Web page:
candidates will know which formats they should send and you will have less
problems reading their E-mails. That is one thing the worst job advert I
gave did right, but naturally many people will appreciate the ability to
send in different formats to the proprietary Microsoft Word format.
Also specify whether it would be possible to send a link to an online version
of the résumé for easy viewing using your favourite browser, and avoid the
hassles of opening attachments and their myriad formats.
Please don't require an “ability to work under pressure”. Most developers are
naturally going to perform worse under pressure, and you should make sure
you avoid pressuring them as much as possible. In order to attract developers,
it is a good idea to advertise
that your company normally operates on no more than 40 hours of work in
a week — see what Evan Robinson has written about it in
Crunch Modes Doesn’t Work: Six Lessons”.
If you do have a pressured environment (which is unfortunate but a fact
of life), say “We have a pressured environment.” instead.
Another good idea is to encourage candidates to show off their open-source
projects and web-presence (home sites, blogs, etc.). However, “show me
your GitHub page” may
work for some people, but will leave a bad taste in the mouth, and will
offend some other people, because some people prefer some of its alternatives
You should spell the location of your offices (at least roughly) and
specify how much one can
telecommute, if at
Whatever you do, please don’t post the job ad to the same forum more than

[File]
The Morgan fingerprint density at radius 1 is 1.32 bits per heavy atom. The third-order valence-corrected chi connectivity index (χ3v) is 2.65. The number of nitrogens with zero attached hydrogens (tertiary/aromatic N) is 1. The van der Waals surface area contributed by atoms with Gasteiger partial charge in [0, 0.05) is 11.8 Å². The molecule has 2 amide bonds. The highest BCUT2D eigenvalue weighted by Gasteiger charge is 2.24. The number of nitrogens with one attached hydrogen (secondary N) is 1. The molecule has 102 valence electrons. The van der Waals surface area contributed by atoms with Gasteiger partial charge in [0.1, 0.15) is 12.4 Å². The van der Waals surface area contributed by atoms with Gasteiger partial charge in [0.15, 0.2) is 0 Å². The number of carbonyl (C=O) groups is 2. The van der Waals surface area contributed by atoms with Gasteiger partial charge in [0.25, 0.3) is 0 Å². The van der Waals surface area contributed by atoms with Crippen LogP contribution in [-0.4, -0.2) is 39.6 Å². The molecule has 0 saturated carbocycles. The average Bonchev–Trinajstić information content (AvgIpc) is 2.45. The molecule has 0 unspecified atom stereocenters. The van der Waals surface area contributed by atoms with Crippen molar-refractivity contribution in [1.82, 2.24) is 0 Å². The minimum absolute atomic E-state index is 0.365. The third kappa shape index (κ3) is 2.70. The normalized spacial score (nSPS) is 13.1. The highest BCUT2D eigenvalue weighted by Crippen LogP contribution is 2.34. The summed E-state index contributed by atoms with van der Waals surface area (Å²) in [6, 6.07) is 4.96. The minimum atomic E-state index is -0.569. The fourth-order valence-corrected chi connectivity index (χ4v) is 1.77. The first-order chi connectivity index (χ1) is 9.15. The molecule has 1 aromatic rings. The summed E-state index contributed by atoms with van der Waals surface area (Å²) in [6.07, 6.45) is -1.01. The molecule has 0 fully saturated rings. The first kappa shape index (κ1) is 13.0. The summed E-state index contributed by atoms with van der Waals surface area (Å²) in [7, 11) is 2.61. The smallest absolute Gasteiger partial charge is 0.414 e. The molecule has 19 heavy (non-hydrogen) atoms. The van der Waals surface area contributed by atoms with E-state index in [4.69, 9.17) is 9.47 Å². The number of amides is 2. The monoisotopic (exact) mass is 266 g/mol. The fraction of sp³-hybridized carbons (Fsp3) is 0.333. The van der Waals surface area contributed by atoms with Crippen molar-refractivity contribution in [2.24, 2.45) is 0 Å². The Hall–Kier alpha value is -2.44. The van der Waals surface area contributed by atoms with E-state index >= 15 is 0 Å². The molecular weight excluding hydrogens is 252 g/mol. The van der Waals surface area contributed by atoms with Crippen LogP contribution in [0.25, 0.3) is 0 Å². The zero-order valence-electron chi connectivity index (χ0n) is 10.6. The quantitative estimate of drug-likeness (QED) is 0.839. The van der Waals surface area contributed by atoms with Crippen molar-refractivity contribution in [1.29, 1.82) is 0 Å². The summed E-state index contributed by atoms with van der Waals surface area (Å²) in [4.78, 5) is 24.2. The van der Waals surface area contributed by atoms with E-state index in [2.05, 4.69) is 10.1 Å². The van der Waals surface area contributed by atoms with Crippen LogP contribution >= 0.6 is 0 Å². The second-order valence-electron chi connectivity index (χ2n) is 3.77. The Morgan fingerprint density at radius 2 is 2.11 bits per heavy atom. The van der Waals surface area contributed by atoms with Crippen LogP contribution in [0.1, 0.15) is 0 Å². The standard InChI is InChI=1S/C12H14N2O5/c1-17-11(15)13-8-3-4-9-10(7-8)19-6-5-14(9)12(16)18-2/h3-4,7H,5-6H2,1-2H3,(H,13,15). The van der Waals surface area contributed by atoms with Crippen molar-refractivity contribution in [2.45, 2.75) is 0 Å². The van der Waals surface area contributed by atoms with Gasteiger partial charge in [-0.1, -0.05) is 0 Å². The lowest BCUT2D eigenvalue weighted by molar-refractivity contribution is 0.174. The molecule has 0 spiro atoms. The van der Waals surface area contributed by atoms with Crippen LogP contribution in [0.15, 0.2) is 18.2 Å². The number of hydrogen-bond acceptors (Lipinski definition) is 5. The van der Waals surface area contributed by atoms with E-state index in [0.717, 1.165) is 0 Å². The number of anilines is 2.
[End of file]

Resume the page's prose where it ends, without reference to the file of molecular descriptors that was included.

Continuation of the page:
once every few months. Posting the exact same position several times will
make people annoyed and they may complain, filter your messages, or request
that you get banned from posting on the forum.
It is a good idea to mention some of the software management practices
company employs, such as using version control, writing automated tests,
performing code reviews, refactoring, or pair programming.
Finally, as Joel mentions in the original essay, you should make your ad
stand out. One good
example was once posted to the Israeli Ruby developers mailing list:
Subject: Developers Developers Developers
Looking for developers who:
* want a full time, salaried position
* want to work in a fun, young workplace
* want to work in an environment that allows them to use (just about)
whatever tools they wish to get the job done
* know and love ruby
* ideally have experience with php and python
* want to work on large scale rails/merb projects that have nothing to
do with "the social web"
* want to drown a puppy every time they hear phrases like "the social
This job ad (and especially the two last items) makes a stance, and makes
the readers feel empathic towards it.
Copyright and Licence
This document is Copyright by Shlomi Fish, 2012, and is available
terms of the Creative Commons
Attribution-ShareAlike License 3.0 Unported (or at your option any
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explicit requirements that are being spelt from abiding by that licence.